New USM laboratory lets students tackle real-world cybersecurity problems [Bangor Daily News, Maine :: ]
(Bangor Daily News (ME) Via Acquire Media NewsEdge) Aug. 27--PORTLAND, Maine -- If the study of cybersecurity is the needle, the University of Southern Maine's new closed-network computer lab will provide the haystack.
That's how Edward Sihler, the project's technical director, described the new laboratory unveiled Tuesday. The program has three goals: train students for the in-demand field of cybersecurity, provide an incubator for development of new technologies and software, and make connections with businesses in the area that might help students gain real-world experience.
Eric Dubois, a senior at USM from Biddeford, said he expects his experience helping to build and set up the lab will distinguish him from other job seekers when he enters the market next spring.
"I'm not going to lie, this past summer I learned the most of all," said Dubois. "Schooling should be more hands-on."
USM's new president, David Flanagan, said the project is an example of the direction that university programs should take.
"This is a happy, happy day for USM," he said, praising the new lab for being "useful, practical, relevant, student-centric" and the result of partnerships between the public university and the private sector.
The lab looks a little like the site of a hackathon, where programmers gather to tackle software problems. That's not far off from how the program, the product of about $1 million in state and federal grants, is coming together. A core group of 11 students based at various stations is working on different problems.
At the center, a group is taking on the construction of a virtual town, where computers will play the role of a person browsing the Internet. Another work station provides a "virtual coffee shop," where a maligned network provides real examples of how credit card and other information is stolen on open networks. Those stations all yield tips for the project to incorporate into its cybersecurity guide for small organizations.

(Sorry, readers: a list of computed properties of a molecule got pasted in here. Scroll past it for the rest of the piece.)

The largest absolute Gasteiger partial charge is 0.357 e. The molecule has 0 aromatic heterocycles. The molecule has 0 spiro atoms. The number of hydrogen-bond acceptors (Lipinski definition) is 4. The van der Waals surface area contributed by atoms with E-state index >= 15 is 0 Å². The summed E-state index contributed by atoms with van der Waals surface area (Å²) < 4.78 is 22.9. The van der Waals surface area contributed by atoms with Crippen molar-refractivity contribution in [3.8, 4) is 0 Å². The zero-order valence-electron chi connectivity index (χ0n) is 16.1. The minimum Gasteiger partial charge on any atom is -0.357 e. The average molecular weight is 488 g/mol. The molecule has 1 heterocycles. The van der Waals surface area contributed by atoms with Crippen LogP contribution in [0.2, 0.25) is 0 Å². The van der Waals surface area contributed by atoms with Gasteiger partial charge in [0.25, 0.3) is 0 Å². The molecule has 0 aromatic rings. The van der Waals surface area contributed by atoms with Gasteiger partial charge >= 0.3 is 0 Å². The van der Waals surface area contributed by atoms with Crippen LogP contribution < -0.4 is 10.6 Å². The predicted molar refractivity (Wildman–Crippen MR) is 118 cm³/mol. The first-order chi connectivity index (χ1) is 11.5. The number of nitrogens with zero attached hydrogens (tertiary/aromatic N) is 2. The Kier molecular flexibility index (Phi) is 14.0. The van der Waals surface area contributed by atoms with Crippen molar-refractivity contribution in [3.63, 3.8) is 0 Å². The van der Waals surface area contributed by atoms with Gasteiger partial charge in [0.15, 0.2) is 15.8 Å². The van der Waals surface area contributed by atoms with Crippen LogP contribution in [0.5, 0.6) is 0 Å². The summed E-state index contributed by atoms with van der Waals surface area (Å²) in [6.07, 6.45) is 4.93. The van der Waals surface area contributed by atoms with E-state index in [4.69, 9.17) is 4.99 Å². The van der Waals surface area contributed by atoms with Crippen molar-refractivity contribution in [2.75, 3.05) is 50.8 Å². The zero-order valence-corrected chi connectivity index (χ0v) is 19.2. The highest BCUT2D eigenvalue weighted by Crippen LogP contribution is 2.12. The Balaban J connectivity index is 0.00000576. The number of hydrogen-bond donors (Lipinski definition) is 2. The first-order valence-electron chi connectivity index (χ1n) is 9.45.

"We've got to have a town to practice on," Sihler said, noting that the new lab could support up to about 30 regular students before needing more space.
That lab will be the hub for the Maine Cyber Security Cluster, which eventually will reach one tentacle north to the University of Maine at Presque Isle campus and another south to York County Community College. The college recently scored a $300,000 grant from the National Science Foundation to support that expansion to allow students across the three campuses to simulate real-world attacks on networks of all shapes and sizes.
Sihler said that connection will allow teams of students to take on real-world problems, perhaps originating somewhere off-site, as part of the lab's simulated online ecosystem.
Access to that kind of training stands to be a boon for Maine companies, Sihler said, as more students will graduate with cybersecurity knowledge increasingly needed across almost all sectors of the economy.
The second benefit to companies in the state will be in providing a closed environment for testing new equipment or checking a set of data for any possible viruses.
Within the university system, Sihler said projects at the lab will provide real-world examples for other disciplines -- including media, communications and philosophy -- to take on questions raised by our increasingly digital lives.
University officials and others close to the project hailed its completion Tuesday as a success in collaboration between the public university and the private sector.
Martha Bentley, who works with the Maine Technology Institute's Cluster Initiative program, which gave a grant to the cybersecurity project, praised the project for providing a focal point for making cybersecurity improvements at companies across the state.
Ande Smith, president of the business consultancy Deer Brook Associates and Maine Cyber Security Cluster board member, said Tuesday the physical lab is a representation of a growing community in the state around the issue of cybersecurity, which he said will provide an economic boon.
Estimates of the national impact of cybersecurity breaches on companies and consumers hovers around $100 billion. Sihler said he doesn't know what the cost is to Maine companies, but that it would be in proportion with the national figures, as attackers aren't limited by geography.
The university's program taps into a rising national concern with cybersecurity. Last year marked the first time the U.S. government revealed the scope of breaches it identified, generating notices to more than 3,000 companies.
Closer to home, Dubois hopes that rising need and his newly earned training will land him a job.
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